Luxury hotels are buzzing about beekeeping. Rural destinations like California’s Carmel Valley Ranch and Utah’s Montage Deer Valley resort have hosted apiaries for years, but now urban hotels are getting in on the beekeeping action, too.
The Fairmont Hotels launched its beekeeping program in 2008 when they realized they could help fight colony collapse disorder—the likely culprit behind the frightening disappearance of bees—by placing beehives on the roofs of their hotels, according to their website. Not only could they help save bees, but they could also use the honey they collected from the hives in their restaurants, bars, and even spas. It was a win-win situation and the Fairmont rolled it out to 20 of their properties around the world, including Seattle, Toronto, Beijing, Kenya, and other locations.
Now other hotels have caught on to the idea, and beehives are winding up at some very tony addresses. New York’s famed Waldorf-Astoria has had apiaries on their rooftop since 2010, when the city lifted the ban on urban beekeeping. The bees make the most of their proximity to Central Park; in 2012 they produced 120 pounds of honey.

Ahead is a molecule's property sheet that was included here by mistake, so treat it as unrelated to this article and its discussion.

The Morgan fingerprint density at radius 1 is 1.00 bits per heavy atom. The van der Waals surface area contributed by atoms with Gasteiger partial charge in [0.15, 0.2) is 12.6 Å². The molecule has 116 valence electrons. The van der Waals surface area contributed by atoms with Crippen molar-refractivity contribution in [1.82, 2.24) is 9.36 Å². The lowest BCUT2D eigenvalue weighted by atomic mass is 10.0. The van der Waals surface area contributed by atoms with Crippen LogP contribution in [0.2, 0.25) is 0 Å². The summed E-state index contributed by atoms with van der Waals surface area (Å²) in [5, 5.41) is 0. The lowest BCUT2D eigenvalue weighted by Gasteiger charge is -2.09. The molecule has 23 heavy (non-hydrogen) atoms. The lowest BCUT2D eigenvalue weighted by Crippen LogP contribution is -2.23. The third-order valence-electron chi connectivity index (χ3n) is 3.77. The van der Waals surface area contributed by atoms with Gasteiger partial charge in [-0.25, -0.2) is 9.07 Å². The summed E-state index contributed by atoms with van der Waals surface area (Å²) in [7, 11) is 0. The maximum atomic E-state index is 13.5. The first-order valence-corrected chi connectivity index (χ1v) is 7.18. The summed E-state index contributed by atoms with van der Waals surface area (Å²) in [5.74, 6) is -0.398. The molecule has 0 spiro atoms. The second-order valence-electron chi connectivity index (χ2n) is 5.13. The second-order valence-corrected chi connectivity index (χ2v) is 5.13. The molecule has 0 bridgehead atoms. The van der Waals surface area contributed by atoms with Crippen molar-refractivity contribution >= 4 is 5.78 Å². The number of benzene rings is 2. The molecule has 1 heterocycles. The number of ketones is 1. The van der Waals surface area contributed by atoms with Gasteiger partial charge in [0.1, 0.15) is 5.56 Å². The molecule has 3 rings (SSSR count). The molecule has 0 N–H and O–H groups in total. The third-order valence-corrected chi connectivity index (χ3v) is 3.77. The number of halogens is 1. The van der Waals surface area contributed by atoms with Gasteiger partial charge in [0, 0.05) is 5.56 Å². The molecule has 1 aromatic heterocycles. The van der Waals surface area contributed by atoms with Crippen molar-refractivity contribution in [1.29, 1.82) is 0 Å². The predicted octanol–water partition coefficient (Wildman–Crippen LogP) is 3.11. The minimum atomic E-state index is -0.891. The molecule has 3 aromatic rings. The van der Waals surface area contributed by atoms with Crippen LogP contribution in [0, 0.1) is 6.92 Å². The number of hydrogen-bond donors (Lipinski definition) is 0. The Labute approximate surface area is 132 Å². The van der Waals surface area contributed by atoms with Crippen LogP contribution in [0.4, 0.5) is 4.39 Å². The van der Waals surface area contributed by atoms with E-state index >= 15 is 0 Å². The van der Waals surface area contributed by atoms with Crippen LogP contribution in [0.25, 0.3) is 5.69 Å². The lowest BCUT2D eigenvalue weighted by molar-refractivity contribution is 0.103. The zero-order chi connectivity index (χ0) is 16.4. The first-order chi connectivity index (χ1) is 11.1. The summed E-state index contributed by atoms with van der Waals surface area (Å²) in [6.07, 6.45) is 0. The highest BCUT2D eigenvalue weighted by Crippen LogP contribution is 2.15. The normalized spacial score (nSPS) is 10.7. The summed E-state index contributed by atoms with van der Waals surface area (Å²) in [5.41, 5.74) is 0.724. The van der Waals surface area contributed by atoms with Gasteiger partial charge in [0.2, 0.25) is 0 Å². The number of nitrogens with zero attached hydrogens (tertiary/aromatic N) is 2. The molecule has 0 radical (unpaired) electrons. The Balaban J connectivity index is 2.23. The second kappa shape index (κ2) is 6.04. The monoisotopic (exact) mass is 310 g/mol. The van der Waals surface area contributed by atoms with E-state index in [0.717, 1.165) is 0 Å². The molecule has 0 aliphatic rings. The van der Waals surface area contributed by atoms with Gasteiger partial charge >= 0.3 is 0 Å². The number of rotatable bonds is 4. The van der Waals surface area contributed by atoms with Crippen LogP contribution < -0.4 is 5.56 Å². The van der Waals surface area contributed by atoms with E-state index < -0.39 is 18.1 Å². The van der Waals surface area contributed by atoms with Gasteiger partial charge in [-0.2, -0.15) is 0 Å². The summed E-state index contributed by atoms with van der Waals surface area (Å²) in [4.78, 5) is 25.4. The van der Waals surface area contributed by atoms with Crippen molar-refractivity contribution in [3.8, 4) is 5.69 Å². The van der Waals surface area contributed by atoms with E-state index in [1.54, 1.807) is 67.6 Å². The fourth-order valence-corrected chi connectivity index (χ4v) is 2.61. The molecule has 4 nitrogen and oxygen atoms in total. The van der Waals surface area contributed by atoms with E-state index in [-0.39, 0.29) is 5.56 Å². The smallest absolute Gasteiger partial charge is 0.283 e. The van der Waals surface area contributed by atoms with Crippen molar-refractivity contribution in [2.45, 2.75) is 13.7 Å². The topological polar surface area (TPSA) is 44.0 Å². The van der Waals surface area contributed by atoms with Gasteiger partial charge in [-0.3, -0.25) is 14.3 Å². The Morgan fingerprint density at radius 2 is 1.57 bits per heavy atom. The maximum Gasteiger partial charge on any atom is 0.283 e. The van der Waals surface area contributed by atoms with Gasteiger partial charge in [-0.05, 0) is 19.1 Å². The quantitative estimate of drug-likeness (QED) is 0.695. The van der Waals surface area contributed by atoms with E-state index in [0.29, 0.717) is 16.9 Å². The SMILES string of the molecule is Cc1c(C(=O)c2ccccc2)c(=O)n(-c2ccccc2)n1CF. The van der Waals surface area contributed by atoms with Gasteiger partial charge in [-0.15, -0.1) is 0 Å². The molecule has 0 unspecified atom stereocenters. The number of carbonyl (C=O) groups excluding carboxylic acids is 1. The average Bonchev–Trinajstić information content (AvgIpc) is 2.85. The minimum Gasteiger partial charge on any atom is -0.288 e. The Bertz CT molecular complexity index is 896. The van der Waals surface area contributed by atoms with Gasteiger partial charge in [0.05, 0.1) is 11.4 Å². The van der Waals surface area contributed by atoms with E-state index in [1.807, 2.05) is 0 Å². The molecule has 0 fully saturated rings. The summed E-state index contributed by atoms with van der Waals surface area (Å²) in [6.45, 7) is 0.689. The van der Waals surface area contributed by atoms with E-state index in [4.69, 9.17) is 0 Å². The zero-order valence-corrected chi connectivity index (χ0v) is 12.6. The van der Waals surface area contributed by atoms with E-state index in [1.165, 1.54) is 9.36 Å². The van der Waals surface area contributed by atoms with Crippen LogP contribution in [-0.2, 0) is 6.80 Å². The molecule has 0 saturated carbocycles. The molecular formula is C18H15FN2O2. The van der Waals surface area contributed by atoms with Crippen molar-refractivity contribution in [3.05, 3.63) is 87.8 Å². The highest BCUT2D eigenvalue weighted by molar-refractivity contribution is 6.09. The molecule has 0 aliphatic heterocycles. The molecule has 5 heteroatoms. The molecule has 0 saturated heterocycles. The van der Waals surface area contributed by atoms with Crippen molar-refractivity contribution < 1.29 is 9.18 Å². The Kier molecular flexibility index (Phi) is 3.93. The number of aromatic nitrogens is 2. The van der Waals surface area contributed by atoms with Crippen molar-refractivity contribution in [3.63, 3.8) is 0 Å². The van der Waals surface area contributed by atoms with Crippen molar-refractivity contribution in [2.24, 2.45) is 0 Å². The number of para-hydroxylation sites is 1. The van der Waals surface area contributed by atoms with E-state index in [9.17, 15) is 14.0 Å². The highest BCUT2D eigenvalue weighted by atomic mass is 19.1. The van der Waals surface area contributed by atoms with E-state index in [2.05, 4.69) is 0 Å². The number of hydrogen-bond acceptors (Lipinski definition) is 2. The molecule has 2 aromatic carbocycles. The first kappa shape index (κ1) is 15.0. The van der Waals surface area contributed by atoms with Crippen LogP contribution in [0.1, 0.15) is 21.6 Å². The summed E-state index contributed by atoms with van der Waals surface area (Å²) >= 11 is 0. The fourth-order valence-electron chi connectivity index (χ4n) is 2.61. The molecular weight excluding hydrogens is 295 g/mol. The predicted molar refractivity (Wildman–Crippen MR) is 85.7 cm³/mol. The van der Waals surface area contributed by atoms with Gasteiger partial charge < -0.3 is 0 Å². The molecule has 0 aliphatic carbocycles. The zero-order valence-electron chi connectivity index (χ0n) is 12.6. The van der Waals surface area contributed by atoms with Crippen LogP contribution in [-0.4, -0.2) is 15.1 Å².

While London’s St. Ermin hotel has “only” 331 rooms, it’s home to more than 300,000 Buckfast bees. The buzzy guests pay their hotel bills in honey, which makes its way onto the menu at St. Ermin’s famed afternoon tea, which includes bee pollen cake and honeycomb brownies.
In December 2014, the W Taipei became the home of Taipei’s first-ever foray into urban beekeeping when they put six hives on the roof. Not only does the hotel get hyper-local honey to use in dishes like honey cheesecake and “bee’s knees” cocktails, but they also donate a portion of the yield to a local foundation that helps those in need.
Times Square hosts millions of tourists every year, so it’s only fitting that the InterContinental Times Square hosts thousands of bees on its rooftop apiary.
Guests who choose to forgo towels or fresh linens by participating in the environmental program at the Mandarin Oriental Hotel in Paris will be rewarded with a jar of honey made by the bees that have called the hotel home since 2012. Paris’s famed Palais Garnier hosts beehives on the roof of the opera house.
Interested in going into the bee hospitality business yourself? Here’s how to make your own bee hotel.
Source: Travel & Leisure